Friday, 31 March 2017

Coping with life’s pricks

The BBC has a story about pricks.

When a new style of seat suddenly appeared on Mexico City's metro system, it was labelled as inappropriate, uncomfortable, humiliating and embarrassing.

It was supposed to be.

The seat, moulded to include a protruding penis and chest, was designed to highlight sexual harassment experienced by female passengers.

The explanation next to the men-only label read: "It is uncomfortable to sit here, but that is nothing compared to the sexual violence that women suffer on their daily journeys."

Taking measures to tackle sexual violence and harassment is obviously necessary in this case, but as so often that is not the whole story. To my mind this stunt is crude and blatant but also typically modern. Its crudity highlights those lesser accusations which have become such a generic aspect of modern life. This one effectively points the finger at all males from teenagers onward, that is the underlying message and one cannot dismiss the possibility that it is deliberate.

We see generic accusation everywhere. Not necessarily as in your face as this, but the finger-pointing has become universal. It isn’t new but it seems far more pervasive than in the past and far more extensive and accusatory than Keep Off The Grass or No Spitting.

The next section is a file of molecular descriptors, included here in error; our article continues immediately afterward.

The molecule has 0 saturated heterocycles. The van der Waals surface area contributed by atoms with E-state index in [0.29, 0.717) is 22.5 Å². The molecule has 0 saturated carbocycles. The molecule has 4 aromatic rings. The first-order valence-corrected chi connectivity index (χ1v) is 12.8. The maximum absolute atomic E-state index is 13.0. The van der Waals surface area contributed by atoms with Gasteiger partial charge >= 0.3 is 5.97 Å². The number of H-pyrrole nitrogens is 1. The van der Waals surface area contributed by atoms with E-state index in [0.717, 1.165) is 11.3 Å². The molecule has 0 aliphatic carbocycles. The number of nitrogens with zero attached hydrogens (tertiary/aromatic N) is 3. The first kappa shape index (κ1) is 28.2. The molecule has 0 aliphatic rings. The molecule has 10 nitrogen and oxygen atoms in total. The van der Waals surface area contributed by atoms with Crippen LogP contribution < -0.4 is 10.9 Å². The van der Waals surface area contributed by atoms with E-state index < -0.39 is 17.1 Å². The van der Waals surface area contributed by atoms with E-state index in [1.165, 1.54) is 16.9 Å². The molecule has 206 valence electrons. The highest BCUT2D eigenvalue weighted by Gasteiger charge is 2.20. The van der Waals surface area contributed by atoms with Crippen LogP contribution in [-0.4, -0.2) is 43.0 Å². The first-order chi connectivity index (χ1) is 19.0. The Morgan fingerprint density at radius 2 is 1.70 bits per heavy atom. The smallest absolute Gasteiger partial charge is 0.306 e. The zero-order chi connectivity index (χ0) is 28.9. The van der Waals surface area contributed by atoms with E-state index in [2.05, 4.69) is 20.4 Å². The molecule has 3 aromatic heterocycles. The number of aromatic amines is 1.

We see it in notices about zero tolerance with the implied message This Means You, however meek, mild and tolerant one might be towards those pockets of incompetent insolence hiding behind the notice.

It is particularly virulent in modern minefields such as racism, sexism, xenophobia and environmental worship. Here we also see scattergun accusations coupled to the implied message This Means You, especially if one is not safely ensconced in one of the favoured minorities where This Doesn't Mean You.

Maybe this is an endlessly tiresome aspect of modern life which has fed into political upheavals such as Brexit and Trump. Perhaps many people are weary of all those implied accusations. Perhaps civilised people do not take kindly to preaching fingers constantly pointed in their general direction. Perhaps they are prepared to rock a few political boats as a way of venting their frustration. Beneath the hysteria surrounding Brexit and Trump there is surely an underlying current of quiet satisfaction.


Demetrius said...

I suspect that the mentality of the men who go in for sexual harassment will mean that this seat will make little or no impact on their attitudes or conduct. Worse among the less sensible it might have the opposite effect to that intended. Life has taught me that the typical nutter's brain working is not the same as that of others.

Sam Vega said...

We see generic accusation everywhere

Indeed we do. It seems to be the unpleasant offspring of social engineering and mental laziness. Sexual harassment has to be seen as something that all men are potentially capable of, because otherwise the theorists would have to give up on the idea of social determinism and the plasticity of human nature.

It's possible that generic accusation does actually dissuade some potential offenders, by getting them to reflect on their traits. But my guess is that most sex offenders already know what they do is wrong. The damage done by trying to convince swathes of the population that you don't trust them is surely far greater. Better to dissuade by effective prosecution and punishment of the real offenders.

Sackerson said...

People will sit on it, willy-nilly.

A K Haart said...

Demetrius - I agree, the assumption behind it seems naive.

Sam - yes I'm sure there is an element of mental laziness in there. It's the easy approach.

Sackers - is that expression still allowed?